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At this time of year, pumpkins are ubiquitous. But we think it’s time to take a closer look at something inside the pumpkin that often ends up in the compost bin – the seeds. Also known as pepitas, toasted pumpkin seeds are a popular snack in Mexico. While they are freshest at this time of the year, when pumpkins are in season, they can be found year-round in the bulk section of most grocery stores.
Pepitas are flat and typically dark green in color. When raw, they have a somewhat chewy texture and a subtly sweet flavor.
Nutritional Information for Pumpkin Seeds
1 oz of dried pumpkin seeds contains:
- Calories: 158 kcal
- Fat: 13.9 g
- Carbohydrates: 3 g
- Protein: 8.6 g
- Fiber: 1.7 g
- Glycemic Index: Low
Approximately 75% of the fats in a serving of pumpkin seeds are heart-friendly mono- and polyunsaturated fats. They are also a rich source of phytosterols, which have powerful cholesterol-lowering properties. Why bother with fancy butter-like imitation spreads with added sterols when phytosterols already exist in these tasty little seeds?
Pepitas are also rich in the minerals manganese and magnesium. Manganese is a nutrient involved in numerous metabolic processes and protection against oxidative damage, while magnesium plays an important role in bone health and cardiovascular health. In addition, pumpkin seeds are good sources of phosphorus, iron, copper, Vitamin K, and zinc. That’s a whole lot of nutrients packed into a tiny package!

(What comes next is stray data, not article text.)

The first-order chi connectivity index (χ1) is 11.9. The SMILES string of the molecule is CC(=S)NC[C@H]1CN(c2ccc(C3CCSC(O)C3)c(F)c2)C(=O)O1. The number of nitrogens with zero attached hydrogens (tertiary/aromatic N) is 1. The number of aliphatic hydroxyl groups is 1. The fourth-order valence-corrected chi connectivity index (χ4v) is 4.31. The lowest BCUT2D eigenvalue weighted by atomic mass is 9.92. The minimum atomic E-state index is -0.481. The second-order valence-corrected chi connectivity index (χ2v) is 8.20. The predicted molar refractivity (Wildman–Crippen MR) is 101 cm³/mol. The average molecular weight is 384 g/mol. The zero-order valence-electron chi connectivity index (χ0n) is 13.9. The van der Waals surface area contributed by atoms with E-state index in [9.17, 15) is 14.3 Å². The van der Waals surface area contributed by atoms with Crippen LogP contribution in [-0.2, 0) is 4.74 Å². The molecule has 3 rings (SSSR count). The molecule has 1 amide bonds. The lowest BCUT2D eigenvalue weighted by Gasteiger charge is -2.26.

Because of their nut-like flavor and fat content, pepitas make a beautiful substitute for nuts in recipes such as pesto when you are cooking for someone with a nut allergy. Although you can buy them at the store, it is fairly easy to save and roast your own seeds from your Halloween pumpkin so you can store them for future use. Once you get the seeds out of the pumpkin, give them a quick rinse and wipe to remove any pulp that stuck, then spread them out evenly on a paper bag and let dry overnight. The next day, lightly roast them in a single layer on a cookie sheet (170F for 15 to 20 minutes). Let cool, then store them in an airtight container in the fridge. Ideally, you should use them up within a couple of months.
Ways to Add More Pumpkin Seeds to Your Diet
- Grind them up in smoothies, to make creamy nut-free dips for veggies, or make pesto like this Pepita and Cilantro Pesto
- Use to top salads, soups, and cereals, or in pilafs
- Toast with spices and enjoy as a savory snack, like these Jalapeno Pumpkin Seeds
- Use crushed pepitas as a crust for baked chicken, such as this Pepita Crusted Chicken
Sofia believes in bringing back fun and pleasure into everyday eating. She loves cooking, and is constantly experimenting with ingredients, creating recipes and trying them out on family and friends. Her latest interest lies in finding realistic and practical ways of environmentally-friendly food/eating habits.
1 thought on “Pumpkin Seeds: Health Benefits and How-To”
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